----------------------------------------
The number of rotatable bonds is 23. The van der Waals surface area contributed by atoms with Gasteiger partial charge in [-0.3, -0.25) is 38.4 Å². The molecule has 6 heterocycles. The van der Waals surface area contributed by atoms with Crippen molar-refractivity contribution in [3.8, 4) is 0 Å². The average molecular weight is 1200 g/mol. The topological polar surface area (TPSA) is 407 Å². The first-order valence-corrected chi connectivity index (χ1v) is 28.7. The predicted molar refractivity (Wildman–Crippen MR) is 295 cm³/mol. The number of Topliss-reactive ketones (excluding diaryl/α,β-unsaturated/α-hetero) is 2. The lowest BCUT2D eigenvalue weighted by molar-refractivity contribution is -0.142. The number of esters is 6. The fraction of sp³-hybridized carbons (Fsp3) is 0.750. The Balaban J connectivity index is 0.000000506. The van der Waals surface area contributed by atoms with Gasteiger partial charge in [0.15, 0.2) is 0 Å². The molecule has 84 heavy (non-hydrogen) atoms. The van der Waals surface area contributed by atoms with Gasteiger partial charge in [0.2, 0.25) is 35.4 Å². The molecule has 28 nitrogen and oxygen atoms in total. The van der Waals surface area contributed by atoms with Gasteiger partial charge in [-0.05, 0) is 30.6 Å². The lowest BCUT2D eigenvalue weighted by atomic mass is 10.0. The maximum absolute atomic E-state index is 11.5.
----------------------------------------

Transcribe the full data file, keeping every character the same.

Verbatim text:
The number of rotatable bonds is 23. The van der Waals surface area contributed by atoms with Gasteiger partial charge in [-0.3, -0.25) is 38.4 Å². The molecule has 6 heterocycles. The van der Waals surface area contributed by atoms with Crippen molar-refractivity contribution in [3.8, 4) is 0 Å². The average molecular weight is 1200 g/mol. The topological polar surface area (TPSA) is 407 Å². The first-order valence-corrected chi connectivity index (χ1v) is 28.7. The predicted molar refractivity (Wildman–Crippen MR) is 295 cm³/mol. The number of Topliss-reactive ketones (excluding diaryl/α,β-unsaturated/α-hetero) is 2. The lowest BCUT2D eigenvalue weighted by molar-refractivity contribution is -0.142. The number of esters is 6. The fraction of sp³-hybridized carbons (Fsp3) is 0.750. The Balaban J connectivity index is 0.000000506. The van der Waals surface area contributed by atoms with Gasteiger partial charge in [0.15, 0.2) is 0 Å². The molecule has 84 heavy (non-hydrogen) atoms. The van der Waals surface area contributed by atoms with Gasteiger partial charge in [0.2, 0.25) is 35.4 Å². The molecule has 28 nitrogen and oxygen atoms in total. The van der Waals surface area contributed by atoms with Gasteiger partial charge in [-0.05, 0) is 30.6 Å². The lowest BCUT2D eigenvalue weighted by atomic mass is 10.0. The maximum absolute atomic E-state index is 11.5.